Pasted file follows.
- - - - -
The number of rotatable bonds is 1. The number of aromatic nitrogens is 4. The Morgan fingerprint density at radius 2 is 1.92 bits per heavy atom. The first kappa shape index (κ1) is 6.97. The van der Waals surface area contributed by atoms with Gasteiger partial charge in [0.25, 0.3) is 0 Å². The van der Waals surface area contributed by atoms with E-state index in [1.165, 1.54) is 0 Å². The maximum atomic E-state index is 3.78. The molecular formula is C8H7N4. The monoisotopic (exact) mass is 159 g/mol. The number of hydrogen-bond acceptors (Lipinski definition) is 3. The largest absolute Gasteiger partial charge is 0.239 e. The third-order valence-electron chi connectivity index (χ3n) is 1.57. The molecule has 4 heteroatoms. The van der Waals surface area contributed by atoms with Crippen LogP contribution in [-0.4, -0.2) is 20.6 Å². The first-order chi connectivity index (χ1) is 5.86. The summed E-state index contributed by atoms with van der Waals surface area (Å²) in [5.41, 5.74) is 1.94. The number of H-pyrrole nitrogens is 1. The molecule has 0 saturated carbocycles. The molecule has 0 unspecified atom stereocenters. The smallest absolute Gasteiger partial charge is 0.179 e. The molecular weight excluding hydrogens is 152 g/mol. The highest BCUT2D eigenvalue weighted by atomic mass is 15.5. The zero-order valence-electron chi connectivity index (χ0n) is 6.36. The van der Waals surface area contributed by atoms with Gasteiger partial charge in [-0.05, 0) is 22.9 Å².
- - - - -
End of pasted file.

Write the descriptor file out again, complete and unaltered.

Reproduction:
The number of rotatable bonds is 1. The number of aromatic nitrogens is 4. The Morgan fingerprint density at radius 2 is 1.92 bits per heavy atom. The first kappa shape index (κ1) is 6.97. The van der Waals surface area contributed by atoms with Gasteiger partial charge in [0.25, 0.3) is 0 Å². The van der Waals surface area contributed by atoms with E-state index in [1.165, 1.54) is 0 Å². The maximum atomic E-state index is 3.78. The molecular formula is C8H7N4. The monoisotopic (exact) mass is 159 g/mol. The number of hydrogen-bond acceptors (Lipinski definition) is 3. The largest absolute Gasteiger partial charge is 0.239 e. The third-order valence-electron chi connectivity index (χ3n) is 1.57. The molecule has 4 heteroatoms. The van der Waals surface area contributed by atoms with Crippen LogP contribution in [-0.4, -0.2) is 20.6 Å². The first-order chi connectivity index (χ1) is 5.86. The summed E-state index contributed by atoms with van der Waals surface area (Å²) in [5.41, 5.74) is 1.94. The number of H-pyrrole nitrogens is 1. The molecule has 0 saturated carbocycles. The molecule has 0 unspecified atom stereocenters. The smallest absolute Gasteiger partial charge is 0.179 e. The molecular weight excluding hydrogens is 152 g/mol. The highest BCUT2D eigenvalue weighted by atomic mass is 15.5. The zero-order valence-electron chi connectivity index (χ0n) is 6.36. The van der Waals surface area contributed by atoms with Gasteiger partial charge in [-0.05, 0) is 22.9 Å².